It’s all the same history, since the end of World War II there have been a total of eight annexations, not counting Crimea (annexation of the remnants of the Portuguese Empire [in the early 60s of the 20th century, India occupied the territories of Goa and Dadra, Nagar Haveli, Daman and Diu, and was recognized in 1974], Sikkim [annexed by India in 1975], East Timor [as a result of the occupation of Indonesia, which lasted from December 7, 1975 to October 1999], the Spanish Sahara [occupied and annexed by Morocco and Mauritania in 1975], the Golan Heights and East Jerusalem [annexed by Israel in 1980 and 1981], Kuwait [annexed by Iraq in 1990] and Kosovo [2008]) and most of them [annexations] were imposed on the colonies. Whereas Crimea is a territory of an independent and sovereign state.

Only two of the annexed territories have been recognized by other states (Goa et al. and Kosovo), two gained independence (Kuwait, East Timor), two territories are still in conflict, including armed conflicts (the Golan Heights and East Jerusalem), two have disputed status (since 2003, the status of Sikkim is considered “an issue left over from history” by China, and the legal status of Spanish Sahara remains uncertain).

Crimea will not become another sovereign state, whose numbers in the world keep so actively growing. The independence and the annexation of Crimea to the Russian Federation remain unrecognized by Ukraine and the international community. For Crimea, it means no cultural, sports, political, or tourist interaction (passports of unrecognized states usually are not considered documents that allow access to UN member-states) with the international community. For us it is the inevitability of war, for other countries – it is the inciting of the fire of instability in the world order.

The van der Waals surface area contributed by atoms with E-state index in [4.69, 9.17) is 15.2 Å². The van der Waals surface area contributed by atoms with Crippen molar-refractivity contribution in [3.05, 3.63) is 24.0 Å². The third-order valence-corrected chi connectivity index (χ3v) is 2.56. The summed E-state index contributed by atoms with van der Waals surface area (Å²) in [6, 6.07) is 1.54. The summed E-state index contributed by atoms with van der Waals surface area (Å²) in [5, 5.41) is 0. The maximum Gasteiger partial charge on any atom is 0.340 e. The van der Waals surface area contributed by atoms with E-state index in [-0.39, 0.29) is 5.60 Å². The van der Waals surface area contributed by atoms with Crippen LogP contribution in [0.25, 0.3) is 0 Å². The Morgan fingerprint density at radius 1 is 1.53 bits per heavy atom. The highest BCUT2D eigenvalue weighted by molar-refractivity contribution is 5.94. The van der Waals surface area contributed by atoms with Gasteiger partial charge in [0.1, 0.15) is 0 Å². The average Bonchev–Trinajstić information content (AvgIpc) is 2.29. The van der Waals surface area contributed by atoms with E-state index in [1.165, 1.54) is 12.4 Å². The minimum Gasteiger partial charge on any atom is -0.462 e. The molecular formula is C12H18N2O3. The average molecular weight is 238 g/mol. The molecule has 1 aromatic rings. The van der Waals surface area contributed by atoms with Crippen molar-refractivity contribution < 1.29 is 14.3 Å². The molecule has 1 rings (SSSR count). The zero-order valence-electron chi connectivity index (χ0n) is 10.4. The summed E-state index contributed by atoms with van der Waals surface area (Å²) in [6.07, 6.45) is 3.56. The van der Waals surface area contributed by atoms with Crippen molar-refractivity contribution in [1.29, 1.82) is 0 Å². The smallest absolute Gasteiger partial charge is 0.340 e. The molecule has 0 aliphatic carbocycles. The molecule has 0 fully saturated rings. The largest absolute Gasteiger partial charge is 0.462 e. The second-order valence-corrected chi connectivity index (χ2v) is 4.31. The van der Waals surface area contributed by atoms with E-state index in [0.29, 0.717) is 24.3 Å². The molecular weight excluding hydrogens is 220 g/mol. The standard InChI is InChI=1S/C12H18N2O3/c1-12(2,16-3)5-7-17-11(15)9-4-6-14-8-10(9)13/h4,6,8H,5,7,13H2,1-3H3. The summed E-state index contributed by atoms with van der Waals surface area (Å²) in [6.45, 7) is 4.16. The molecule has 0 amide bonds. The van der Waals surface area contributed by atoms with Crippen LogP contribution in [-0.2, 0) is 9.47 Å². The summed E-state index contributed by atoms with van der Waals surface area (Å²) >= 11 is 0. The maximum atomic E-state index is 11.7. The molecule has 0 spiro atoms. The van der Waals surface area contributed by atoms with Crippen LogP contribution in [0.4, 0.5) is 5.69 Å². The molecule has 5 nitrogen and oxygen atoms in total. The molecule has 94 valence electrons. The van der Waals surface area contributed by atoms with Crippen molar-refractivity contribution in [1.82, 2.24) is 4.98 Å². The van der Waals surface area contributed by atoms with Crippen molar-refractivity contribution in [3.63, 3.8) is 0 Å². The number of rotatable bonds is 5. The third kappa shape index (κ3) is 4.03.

Despite the fact that Crimea is not the first victim of Putin’s aggression, it does constitute a historical precedent. At present, Abkhazia, South Ossetia and Transnistria are formally independent, truly unrecognized states. By “swallowing” Crimea and Sevastopol (almost 2.5 million population), it will not be difficult for the Russian Federation to annex Abkhazia (about 100,000 people), South Ossetia (up to 80,000 people), and Transnistria (less than 500,000 people). Also, annexing Transnistria will result in an enclave that carries military and political threat to Ukraine. If there are currently about 1,500 Russian military stationed there, then after the annexation the territory can be converted into a massive military base.